(Update) Minnesota News Roundup: Man charged in fatal scooter crashMinnesota News
-- A Hibbing man is being charged with criminal vehicular homicide for a September crash in Itasca County in which his pickup truck hit a motorized mobility scooter, killing its driver.
GRAND RAPIDS, Minn. -- A Hibbing man is being charged with criminal vehicular homicide for a September crash in Itasca County in which his pickup truck hit a motorized mobility scooter, killing its driver.
A complaint charging Lyle Elmer White, 71, with two felony counts of criminal vehicular homicide was filed in State District Court in Itasca County on Monday. White is scheduled to make his first court appearance Wednesday.
Law enforcement authorities were notified of a fatal motor-vehicle crash on Itasca County Road 29 near U.S. Forest Service Road 3342 shortly after noon on Sept. 29. The first deputy on the scene found White, his pickup in the eastbound lane, parts of the motor scooter scattered along the road, and the body of its operator — Eugene Paul Zeroth, 78, of Princeton, Minn. — on the road.
The U.S. Defense Department is confirming the death of a Minnesota Marine in Afghanistan. Officials say 23-year-old Lance Corporal Dale Means of Jordan was killed Sunday during combat operations in the Helmand province. Means was a gunner on a vehicle that hit a roadside bomb. He was a 2007 graduate of New Prague High School and reportedly married his wife Andrea last year. Means was stationed at Camp Lejeune, North Carolina and assigned to Combat Logistics Regiment 2, 2nd Marine Logistics Group, Marine Expeditionary Force. This was Corporal Means' first tour of duty.
A Massachusetts company has denied negligence in connection with a steroid linked to the nationwide outbreak of fungal meningitis. New England Compounding Pharmacy disputes claims made by Barbe Puro of Savage in a federal lawsuit. Puro claims she suffered emotional distress after receiving a possibly contaminated steroid The company admits dispensing the steroid but says injuries have not been proven, and if there are injuries, they may have been caused by pre-existing or unrelated conditions.
Minnesota's monthly milk production was up nearly three-percent in October, thanks to higher demand, especially in international markets. The USDA's Jerry Bangee says as a result they're expecting stronger milk prices in 2013 -- and driving that are stronger prices for both non-fat dry milk and whey. Milk production in neighboring Wisconsin shot up nearly five-percent during that same period.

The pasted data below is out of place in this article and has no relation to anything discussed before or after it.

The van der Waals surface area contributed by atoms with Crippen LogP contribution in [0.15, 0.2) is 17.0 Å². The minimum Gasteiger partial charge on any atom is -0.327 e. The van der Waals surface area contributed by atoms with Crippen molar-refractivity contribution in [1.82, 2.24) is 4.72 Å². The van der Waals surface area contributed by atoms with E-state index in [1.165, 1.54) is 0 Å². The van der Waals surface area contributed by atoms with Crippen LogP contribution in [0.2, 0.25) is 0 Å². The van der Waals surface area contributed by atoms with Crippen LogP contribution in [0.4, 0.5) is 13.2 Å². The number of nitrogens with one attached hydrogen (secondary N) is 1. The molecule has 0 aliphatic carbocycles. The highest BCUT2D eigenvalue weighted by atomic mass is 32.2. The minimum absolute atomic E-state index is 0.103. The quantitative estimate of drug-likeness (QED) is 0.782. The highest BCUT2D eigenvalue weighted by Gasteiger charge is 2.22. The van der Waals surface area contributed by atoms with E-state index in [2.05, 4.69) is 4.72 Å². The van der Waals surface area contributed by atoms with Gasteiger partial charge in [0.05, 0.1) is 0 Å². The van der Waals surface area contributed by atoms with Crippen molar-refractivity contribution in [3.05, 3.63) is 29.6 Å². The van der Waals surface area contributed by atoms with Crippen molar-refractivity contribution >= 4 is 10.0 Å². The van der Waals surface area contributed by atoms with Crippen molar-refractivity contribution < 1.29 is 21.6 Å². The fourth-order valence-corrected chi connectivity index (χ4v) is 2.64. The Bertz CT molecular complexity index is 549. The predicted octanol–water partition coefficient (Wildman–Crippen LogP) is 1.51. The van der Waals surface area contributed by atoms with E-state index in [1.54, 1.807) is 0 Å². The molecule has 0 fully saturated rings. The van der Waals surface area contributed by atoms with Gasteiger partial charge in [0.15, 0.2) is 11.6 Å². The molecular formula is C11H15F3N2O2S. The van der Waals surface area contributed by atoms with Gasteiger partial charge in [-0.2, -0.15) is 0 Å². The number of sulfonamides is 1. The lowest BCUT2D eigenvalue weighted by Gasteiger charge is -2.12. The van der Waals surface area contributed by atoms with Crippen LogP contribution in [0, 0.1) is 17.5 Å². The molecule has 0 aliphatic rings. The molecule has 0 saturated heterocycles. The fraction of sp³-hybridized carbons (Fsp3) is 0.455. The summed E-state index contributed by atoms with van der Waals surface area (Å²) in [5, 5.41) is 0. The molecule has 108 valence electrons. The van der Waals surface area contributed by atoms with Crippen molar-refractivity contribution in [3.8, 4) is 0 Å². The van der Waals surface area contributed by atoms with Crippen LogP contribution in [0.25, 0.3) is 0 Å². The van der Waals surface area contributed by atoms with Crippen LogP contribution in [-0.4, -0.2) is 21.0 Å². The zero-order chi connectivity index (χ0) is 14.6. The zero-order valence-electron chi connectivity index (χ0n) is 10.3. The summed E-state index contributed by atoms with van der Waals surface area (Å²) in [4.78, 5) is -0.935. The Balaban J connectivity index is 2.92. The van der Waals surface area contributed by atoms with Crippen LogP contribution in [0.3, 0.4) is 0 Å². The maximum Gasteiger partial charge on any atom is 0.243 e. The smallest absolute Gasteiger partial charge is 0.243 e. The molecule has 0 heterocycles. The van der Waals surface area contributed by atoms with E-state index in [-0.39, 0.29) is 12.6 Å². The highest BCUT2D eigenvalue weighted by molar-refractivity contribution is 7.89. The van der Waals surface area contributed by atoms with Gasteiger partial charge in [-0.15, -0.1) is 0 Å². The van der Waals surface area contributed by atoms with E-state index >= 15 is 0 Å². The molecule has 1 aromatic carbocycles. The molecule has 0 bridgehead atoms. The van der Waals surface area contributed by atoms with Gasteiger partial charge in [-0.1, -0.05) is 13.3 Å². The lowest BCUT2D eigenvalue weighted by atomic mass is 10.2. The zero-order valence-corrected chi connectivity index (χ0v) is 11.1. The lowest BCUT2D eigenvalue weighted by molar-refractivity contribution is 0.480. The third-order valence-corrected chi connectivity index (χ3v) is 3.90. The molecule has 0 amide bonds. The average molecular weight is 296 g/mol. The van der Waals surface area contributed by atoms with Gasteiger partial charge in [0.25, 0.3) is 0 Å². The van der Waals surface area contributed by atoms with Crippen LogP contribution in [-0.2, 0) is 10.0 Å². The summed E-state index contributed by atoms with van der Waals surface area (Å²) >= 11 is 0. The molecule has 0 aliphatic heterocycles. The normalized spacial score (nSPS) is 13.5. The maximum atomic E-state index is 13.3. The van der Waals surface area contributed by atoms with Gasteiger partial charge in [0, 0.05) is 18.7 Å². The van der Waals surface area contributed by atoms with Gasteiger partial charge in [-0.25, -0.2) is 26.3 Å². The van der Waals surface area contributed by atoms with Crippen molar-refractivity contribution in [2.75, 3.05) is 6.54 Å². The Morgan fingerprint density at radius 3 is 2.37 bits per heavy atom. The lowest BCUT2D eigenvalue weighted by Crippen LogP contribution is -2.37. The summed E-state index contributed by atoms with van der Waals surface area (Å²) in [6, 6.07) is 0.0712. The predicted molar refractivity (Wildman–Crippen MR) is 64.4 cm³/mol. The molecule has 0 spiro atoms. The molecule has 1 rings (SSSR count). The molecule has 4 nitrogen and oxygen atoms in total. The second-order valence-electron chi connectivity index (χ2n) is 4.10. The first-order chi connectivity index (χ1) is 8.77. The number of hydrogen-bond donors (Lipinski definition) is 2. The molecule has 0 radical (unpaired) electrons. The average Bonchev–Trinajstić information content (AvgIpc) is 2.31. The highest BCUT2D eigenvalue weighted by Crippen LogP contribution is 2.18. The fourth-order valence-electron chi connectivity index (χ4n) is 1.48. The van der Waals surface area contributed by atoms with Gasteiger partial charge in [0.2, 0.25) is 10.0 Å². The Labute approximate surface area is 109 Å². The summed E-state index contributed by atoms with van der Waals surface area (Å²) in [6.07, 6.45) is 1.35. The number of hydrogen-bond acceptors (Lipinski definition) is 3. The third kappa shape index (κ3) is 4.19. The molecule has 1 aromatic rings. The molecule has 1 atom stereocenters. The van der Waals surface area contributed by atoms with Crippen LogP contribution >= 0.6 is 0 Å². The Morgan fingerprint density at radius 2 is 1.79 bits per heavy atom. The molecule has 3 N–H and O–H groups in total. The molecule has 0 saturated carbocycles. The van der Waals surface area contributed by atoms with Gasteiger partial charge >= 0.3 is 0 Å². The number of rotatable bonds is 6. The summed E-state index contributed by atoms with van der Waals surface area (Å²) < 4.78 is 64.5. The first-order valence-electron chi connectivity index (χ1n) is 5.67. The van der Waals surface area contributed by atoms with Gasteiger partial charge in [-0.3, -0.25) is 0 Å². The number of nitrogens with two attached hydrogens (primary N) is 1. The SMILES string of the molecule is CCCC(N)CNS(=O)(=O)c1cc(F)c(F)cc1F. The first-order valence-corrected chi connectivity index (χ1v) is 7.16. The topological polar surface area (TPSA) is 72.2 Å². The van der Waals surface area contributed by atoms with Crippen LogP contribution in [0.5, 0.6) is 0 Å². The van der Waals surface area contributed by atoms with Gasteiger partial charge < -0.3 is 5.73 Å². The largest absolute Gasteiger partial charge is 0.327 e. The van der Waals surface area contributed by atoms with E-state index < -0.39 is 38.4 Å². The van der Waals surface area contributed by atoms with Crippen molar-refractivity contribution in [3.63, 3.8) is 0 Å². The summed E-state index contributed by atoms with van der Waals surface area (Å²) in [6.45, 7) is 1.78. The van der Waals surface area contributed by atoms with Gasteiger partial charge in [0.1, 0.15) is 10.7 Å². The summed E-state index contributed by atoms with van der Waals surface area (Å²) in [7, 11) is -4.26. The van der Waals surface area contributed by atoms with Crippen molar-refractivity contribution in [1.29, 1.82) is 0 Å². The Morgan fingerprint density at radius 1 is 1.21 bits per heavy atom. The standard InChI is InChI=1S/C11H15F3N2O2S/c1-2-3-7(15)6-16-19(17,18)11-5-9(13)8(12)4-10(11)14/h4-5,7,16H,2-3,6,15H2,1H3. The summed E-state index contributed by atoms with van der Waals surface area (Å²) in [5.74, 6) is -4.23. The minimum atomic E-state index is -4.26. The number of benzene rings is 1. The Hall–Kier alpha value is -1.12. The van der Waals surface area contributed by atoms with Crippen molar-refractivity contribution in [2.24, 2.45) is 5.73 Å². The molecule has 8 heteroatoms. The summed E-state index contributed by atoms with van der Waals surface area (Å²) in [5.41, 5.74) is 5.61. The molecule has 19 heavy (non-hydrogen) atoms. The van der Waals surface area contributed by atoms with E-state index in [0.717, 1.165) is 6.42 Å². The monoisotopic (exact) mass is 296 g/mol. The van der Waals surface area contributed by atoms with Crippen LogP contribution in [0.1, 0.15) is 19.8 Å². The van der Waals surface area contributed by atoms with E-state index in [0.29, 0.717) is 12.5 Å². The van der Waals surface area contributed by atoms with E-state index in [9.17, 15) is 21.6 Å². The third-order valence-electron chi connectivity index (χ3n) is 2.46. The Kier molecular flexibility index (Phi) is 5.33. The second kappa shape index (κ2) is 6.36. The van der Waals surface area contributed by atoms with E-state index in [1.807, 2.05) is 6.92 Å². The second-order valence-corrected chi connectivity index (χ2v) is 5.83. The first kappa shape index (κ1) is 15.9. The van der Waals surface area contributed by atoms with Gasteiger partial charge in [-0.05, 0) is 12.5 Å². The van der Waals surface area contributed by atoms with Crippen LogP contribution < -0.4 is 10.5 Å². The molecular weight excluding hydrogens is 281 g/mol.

Another dismal quarter for Best Buy Company. The Minnesota-based electronics giant lost ten-million dollars in the third quarter and revenue at stores open at least a year fell four-point-three percent. Best Buy is struggling to keep customers from going to competitors such as WalMart and Amazon. Founder Richard Schulze owns 20 percent of the company and continues to work with private equity groups on a takeover.
Though the Department of Defense has not yet confirmed it, family members say a Minnesota soldier has died while on his first tour of duty in Afghanistan. Twenty-three-year-old Lance Corporal Dale Means was killed by an explosion on Sunday. Means, who leaves behind a wife, was a 2007 graduate of New Prague High School -- and was stationed at Camp LeJueune, North Carolina.
A Twin Cities area teenager convicted in a deadly shooting earlier this year is headed to prison. A judge sentenced 19-year-old DeShawn Roberts of Brooklyn Center to 21 years behind bars following an incident where he opened fire on a group of people in Brooklyn Park. Roberts accidentally killed his friend, 16-year-old Terrance Creamer. The judge told Roberts that even though Creamer's death was an accident, such a shooting in a crowded area brought on the stiffer sentence.
Just a few months after the closing of the Verso Paper Mill in Sartell, more jobs are being lost at another central Minnesota paper plant. The Wausau Paper Corporation is spending $35-million-dollars, but cutting 55 jobs at its plant in Brainerd. That's about a third of its local workforce. Most of the workers are hourly and will be done by the end of this year. The change comes as many Americans pick up their iPads and tablets, and go paper-free. Wausau is converting its operations to manufacture less printing and writing paper -- and make more tape and food grade paper.